The Karabiner 98 Kurz (often abbreviated Kar98k, K98, or K98k) was a bolt action rifle chambered for the 7.92×57mm Mauser cartridge that was adopted as the standard service rifle in 1935 by the German Wehrmacht.
It was one of the final developments in the long line of Mauser military rifles.
Although supplemented by semi- and fully automatic rifles during World War II, it remained the primary German service rifle until the end of World War II in 1945.
The Karabiner 98k was derived from earlier rifles, namely the Mauser Standardmodell and the Karabiner 98b, which in turn had both been developed from the Gewehr 98. Since the Karabiner 98k rifle was shorter than the earlier Karabiner 98b (the 98b was a carbine in name only, a version of Gewehr 98 long rifle with upgraded sights), it was given the designation Karabiner 98 Kurz, meaning "Carbine 98 Short". Just like its predecessor, the rifle was noted for its reliability, great accuracy and an effective range of up to 500 metres (550 yd) with iron sights and 1,000 metres (1,090 yd) with an 8× telescopic sight.
The Karabiner 98k was a controlled-feed bolt-action rifle based on the Mauser M 98 system. It could be loaded with five rounds of 7.92×57mm Mauser ammunition from a stripper clip, loaded into an internal magazine. Alternately, cartridges could be loaded singly into the magazine by hand. The straight bolt handle found on the Gewehr 98 bolt was replaced by a turned-down bolt handle on the Karabiner 98k.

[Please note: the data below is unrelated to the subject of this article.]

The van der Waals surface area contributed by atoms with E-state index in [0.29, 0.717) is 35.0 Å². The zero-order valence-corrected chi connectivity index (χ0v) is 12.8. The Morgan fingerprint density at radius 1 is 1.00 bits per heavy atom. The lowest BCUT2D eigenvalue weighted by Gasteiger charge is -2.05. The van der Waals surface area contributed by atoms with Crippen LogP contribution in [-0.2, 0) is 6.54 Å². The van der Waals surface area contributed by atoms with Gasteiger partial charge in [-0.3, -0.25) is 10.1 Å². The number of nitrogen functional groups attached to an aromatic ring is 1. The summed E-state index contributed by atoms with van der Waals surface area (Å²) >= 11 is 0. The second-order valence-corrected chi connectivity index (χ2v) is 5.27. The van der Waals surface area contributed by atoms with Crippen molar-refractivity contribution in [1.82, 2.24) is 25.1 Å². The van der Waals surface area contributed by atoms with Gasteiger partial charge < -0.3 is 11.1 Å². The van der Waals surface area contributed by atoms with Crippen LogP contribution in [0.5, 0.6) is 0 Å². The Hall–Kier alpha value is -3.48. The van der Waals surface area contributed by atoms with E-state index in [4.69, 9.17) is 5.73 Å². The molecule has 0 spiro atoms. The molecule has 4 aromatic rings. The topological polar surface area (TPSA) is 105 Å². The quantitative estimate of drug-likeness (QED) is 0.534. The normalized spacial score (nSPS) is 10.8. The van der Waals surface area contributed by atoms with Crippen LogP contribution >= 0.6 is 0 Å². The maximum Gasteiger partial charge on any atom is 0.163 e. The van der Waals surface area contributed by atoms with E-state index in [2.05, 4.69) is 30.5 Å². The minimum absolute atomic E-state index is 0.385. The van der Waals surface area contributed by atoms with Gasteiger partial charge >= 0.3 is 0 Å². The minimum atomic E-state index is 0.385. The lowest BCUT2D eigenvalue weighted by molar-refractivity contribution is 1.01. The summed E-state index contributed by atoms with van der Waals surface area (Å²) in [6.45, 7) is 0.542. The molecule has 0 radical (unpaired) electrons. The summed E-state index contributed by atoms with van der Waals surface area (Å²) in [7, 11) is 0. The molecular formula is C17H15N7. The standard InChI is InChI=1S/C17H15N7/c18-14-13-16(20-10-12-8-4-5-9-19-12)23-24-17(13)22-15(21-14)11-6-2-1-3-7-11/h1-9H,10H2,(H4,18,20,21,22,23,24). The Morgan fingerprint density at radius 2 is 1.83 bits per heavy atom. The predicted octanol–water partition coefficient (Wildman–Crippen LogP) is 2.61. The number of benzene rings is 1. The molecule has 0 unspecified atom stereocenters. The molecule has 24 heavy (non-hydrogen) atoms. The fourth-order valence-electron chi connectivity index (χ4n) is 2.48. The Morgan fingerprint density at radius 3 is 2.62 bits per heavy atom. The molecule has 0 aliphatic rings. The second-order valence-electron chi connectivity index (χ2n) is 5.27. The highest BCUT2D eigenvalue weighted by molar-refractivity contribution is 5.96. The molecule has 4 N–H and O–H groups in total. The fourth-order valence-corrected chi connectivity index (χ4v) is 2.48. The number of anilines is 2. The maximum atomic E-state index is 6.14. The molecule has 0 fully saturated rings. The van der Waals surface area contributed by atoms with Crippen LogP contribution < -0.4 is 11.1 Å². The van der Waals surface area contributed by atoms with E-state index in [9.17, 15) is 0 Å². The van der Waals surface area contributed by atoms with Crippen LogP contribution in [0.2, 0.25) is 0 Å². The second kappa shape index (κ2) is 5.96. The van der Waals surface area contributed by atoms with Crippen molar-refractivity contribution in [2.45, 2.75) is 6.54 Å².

This change made it easier to rapidly operate the bolt, reduced the amount the handle projected beyond the receiver, and enabled mounting of aiming optics directly above the receiver on the Karabiner 98k.
Each rifle was furnished with a short length of cleaning rod, fitted through the bayonet stud. The joined rods from 3 rifles provided one full-length cleaning rod.
The metal parts of the rifle were blued, a process in which steel is partially protected against rust by a layer of magnetite (Fe3O4).
Such a thin black oxide layer provides minimal protection against rust or corrosion, unless also treated with a water-displacing oil to reduce wetting and galvanic corrosion.